Dr. John M. Grunsfeld was named associate administrator for the Science Mission Directorate at NASA Headquarters (HQ) in Washington, D.C. in January 2012. Dr. Grunsfeld's background includes research in high energy astrophysics, cosmic ray physics and in the emerging field of exoplanet studies with specific interest in future astronomical instrumentation.
As a child, John dreamed of becoming an astronaut. He studied science and his dream came true. A veteran of five space flights, STS-67 (1995), STS-81 (1997), STS-103 (1999) STS-109 (2002) and STS-125 (2009), John has logged more than 58 days in space, including 58 hours and 30 minutes of extravehicular activities (EVA) in eight spacewalks. He visited the Hubble Space Telescope (HST) three times as an astronaut to service and upgrade the observatory.
John earned his bachelor's degree in physics from the Massachusetts Institute of Technology (MIT) in 1980. Returning to his native Chicago, he earned a master's degree and, in 1988, a doctorate in physics from the University of Chicago. His doctoral thesis was based on a cosmic ray experiment on the space shuttle Challenger. He then joined the faculty of the California Institute of Technology (Caltech) as a senior research fellow in physics, mathematics and astronomy.
John joined NASA's astronaut corps in 1992. He qualified for flight selection as a mission specialist and was assigned as the lead for the development of portable computers for use in space.
He first flew to space aboard Endeavour in March 1995 on a mission that studied the far ultraviolet spectra of faint astronomical objects using the Astro-2 Observatory. His second flight was aboard Atlantis in January 1997. This mission docked with the Russian space station Mir, exchanged U.S. astronauts living aboard the outpost and performed scientific research using the Biorack payload. John flew on three more shuttle missions -- Discovery in December 1999, Columbia in March 2002 (payload commander) and Atlantis in May 2009 (lead spacewalker in charge of Hubble activities) -- that successfully serviced and upgraded HST.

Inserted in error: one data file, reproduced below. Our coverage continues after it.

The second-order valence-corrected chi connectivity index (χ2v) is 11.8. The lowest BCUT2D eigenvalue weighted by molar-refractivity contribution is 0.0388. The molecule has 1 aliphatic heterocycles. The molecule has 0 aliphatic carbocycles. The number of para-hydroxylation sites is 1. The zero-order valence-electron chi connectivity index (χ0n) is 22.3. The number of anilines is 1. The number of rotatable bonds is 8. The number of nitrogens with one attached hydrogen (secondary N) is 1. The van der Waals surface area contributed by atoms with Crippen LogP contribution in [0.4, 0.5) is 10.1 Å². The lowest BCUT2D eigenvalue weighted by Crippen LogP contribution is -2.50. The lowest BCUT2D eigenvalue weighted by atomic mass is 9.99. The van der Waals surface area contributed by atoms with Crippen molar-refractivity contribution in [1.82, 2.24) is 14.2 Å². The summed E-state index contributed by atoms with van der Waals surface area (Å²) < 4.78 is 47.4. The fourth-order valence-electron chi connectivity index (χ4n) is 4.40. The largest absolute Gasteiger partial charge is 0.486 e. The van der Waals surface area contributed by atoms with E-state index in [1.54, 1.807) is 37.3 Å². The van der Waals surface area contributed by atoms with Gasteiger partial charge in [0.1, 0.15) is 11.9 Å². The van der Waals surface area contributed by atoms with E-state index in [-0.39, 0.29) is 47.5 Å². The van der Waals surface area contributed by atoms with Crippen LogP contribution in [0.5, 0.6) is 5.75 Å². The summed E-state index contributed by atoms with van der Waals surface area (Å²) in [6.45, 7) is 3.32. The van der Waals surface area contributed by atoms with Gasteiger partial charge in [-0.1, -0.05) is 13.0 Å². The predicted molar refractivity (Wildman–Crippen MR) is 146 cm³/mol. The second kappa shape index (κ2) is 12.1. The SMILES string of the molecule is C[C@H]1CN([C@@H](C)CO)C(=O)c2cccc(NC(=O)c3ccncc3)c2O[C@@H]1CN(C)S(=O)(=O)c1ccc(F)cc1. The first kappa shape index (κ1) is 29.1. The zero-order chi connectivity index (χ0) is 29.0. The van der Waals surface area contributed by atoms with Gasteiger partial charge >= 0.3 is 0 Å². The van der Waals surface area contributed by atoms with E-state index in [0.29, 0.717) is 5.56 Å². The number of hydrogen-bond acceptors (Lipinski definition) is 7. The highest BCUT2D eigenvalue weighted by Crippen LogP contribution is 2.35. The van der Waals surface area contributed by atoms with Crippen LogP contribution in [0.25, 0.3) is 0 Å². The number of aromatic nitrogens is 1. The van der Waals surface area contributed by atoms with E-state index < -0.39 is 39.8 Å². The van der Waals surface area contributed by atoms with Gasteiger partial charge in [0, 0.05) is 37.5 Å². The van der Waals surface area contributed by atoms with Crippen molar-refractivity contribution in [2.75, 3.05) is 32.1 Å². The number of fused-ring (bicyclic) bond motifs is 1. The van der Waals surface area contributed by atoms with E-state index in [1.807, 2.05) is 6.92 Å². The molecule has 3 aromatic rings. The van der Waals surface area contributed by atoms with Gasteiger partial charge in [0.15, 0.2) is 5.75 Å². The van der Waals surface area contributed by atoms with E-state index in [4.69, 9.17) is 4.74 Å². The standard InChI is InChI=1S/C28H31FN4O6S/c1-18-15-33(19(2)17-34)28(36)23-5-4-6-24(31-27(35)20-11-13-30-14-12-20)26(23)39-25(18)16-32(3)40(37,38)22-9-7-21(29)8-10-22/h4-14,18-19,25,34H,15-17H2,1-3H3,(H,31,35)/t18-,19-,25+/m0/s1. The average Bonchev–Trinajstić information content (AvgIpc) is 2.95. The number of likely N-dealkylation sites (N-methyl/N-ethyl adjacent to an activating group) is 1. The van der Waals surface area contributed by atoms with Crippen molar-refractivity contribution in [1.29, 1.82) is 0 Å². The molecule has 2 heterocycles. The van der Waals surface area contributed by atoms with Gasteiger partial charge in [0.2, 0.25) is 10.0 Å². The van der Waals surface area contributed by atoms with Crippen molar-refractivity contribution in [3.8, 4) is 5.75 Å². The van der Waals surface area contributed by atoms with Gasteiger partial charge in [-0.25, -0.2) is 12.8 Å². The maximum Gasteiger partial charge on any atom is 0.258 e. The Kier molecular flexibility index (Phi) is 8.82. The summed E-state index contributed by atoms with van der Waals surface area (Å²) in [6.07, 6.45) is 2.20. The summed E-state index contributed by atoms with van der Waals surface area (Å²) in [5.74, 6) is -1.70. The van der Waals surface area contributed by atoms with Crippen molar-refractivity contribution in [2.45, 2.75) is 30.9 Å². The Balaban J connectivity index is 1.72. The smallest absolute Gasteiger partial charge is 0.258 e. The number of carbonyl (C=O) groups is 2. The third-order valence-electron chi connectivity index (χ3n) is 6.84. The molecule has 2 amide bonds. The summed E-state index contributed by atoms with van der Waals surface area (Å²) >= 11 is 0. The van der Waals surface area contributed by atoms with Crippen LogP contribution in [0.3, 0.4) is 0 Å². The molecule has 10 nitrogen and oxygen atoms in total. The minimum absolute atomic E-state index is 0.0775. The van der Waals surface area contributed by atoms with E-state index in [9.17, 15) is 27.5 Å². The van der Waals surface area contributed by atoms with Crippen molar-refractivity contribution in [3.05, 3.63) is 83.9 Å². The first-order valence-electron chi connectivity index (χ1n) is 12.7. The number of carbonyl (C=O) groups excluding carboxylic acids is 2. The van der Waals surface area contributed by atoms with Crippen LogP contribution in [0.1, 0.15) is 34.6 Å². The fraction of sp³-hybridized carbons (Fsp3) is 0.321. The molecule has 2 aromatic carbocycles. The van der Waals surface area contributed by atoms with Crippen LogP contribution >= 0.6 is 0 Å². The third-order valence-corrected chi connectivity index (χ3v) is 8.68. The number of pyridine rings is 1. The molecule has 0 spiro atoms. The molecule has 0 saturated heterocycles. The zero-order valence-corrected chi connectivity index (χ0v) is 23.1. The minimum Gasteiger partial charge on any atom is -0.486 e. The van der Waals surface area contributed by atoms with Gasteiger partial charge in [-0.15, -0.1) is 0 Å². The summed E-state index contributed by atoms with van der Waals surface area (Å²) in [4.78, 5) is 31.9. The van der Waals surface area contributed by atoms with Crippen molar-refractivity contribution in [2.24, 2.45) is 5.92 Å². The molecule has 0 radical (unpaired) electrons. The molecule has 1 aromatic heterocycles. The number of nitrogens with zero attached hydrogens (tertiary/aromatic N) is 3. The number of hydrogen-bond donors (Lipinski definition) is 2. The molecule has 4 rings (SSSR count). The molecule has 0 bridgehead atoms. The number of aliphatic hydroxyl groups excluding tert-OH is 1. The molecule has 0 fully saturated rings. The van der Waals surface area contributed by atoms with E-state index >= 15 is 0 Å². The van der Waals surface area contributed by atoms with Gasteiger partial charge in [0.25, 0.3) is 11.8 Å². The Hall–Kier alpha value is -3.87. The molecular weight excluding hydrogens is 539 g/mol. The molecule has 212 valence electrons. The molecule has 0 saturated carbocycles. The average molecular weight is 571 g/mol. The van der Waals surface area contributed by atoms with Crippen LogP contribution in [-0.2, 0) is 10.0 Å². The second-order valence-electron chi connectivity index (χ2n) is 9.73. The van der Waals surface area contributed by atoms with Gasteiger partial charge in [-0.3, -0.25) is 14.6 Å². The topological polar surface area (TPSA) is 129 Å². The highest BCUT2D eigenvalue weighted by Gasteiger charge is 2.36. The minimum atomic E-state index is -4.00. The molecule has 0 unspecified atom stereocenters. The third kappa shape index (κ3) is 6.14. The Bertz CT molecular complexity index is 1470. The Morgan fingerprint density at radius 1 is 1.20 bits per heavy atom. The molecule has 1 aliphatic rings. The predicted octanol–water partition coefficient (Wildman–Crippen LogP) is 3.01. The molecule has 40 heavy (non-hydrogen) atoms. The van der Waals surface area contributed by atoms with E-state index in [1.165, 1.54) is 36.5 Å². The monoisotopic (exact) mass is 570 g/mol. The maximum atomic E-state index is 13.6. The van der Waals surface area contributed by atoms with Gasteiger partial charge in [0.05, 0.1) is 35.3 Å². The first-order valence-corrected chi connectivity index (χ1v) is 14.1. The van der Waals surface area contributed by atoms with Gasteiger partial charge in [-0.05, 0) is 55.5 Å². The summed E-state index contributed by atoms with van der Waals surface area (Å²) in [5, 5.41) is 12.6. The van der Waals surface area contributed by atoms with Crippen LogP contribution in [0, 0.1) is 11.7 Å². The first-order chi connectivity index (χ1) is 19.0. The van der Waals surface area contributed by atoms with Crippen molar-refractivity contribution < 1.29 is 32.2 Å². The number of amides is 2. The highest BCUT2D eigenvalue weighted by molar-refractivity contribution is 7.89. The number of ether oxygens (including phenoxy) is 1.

After the 1999 mission, he served as NASA's chief of extravehicular activity. John also was an instructor in the Extravehicular Activity Branch and Robotics Branch of the astronaut program and worked on the exploration concepts and technologies for use beyond low Earth orbit in the Advanced Programs Branch.
In 2004 and 2005, John was the commander and science officer on the backup crew for Expedition 13 to the International Space Station (ISS). He also served as the NASA Chief Scientist detailed to NASA HQ from 2003 to 2004. In this position, he helped develop President George W. Bush's "Vision for Space Exploration."
He retired from NASA in December 2009 and served as deputy director for the Space Telescope Science Institute, in Baltimore, Md., managing the science program for HST and its partner in the forthcoming James Webb Space Telescope. He returned to NASA in January 2012 as the associate administrator of the Science Mission Directorate at NASA HQ in Washington. One facet of John's duties as associate administrator is representing NASA's current and future space science programs and projects to Congress, the media and the public.
John and his wife Carol have two children. Some of his favorite pastimes include: mountaineering, flying, sailing, bicycling and music.
Awards and Recognitions:
W.D. Grainger Fellow in Experimental Physics (1988 to 1989)
NASA Graduate Student Research Fellow (1985 to 1987)
NASA Space Flight Medals (1995, 1997, 1999 and 2002)
NASA Exceptional Service Medals (1997, 1998 and 2000)
NASA Distinguished Service Medal (2002)
Distinguished Alumni Award, University of Chicago
Alumni Service Award, University of Chicago
Komarov Diploma (1995)
Korolov Diploma (1999 and 2002)
NASA Constellation Award (2004)
Society of Logistics Engineers and Space Logistics Medal (2006)
For more information about NASA's Science Mission Directorate, visit: http://nasascience.nasa.gov.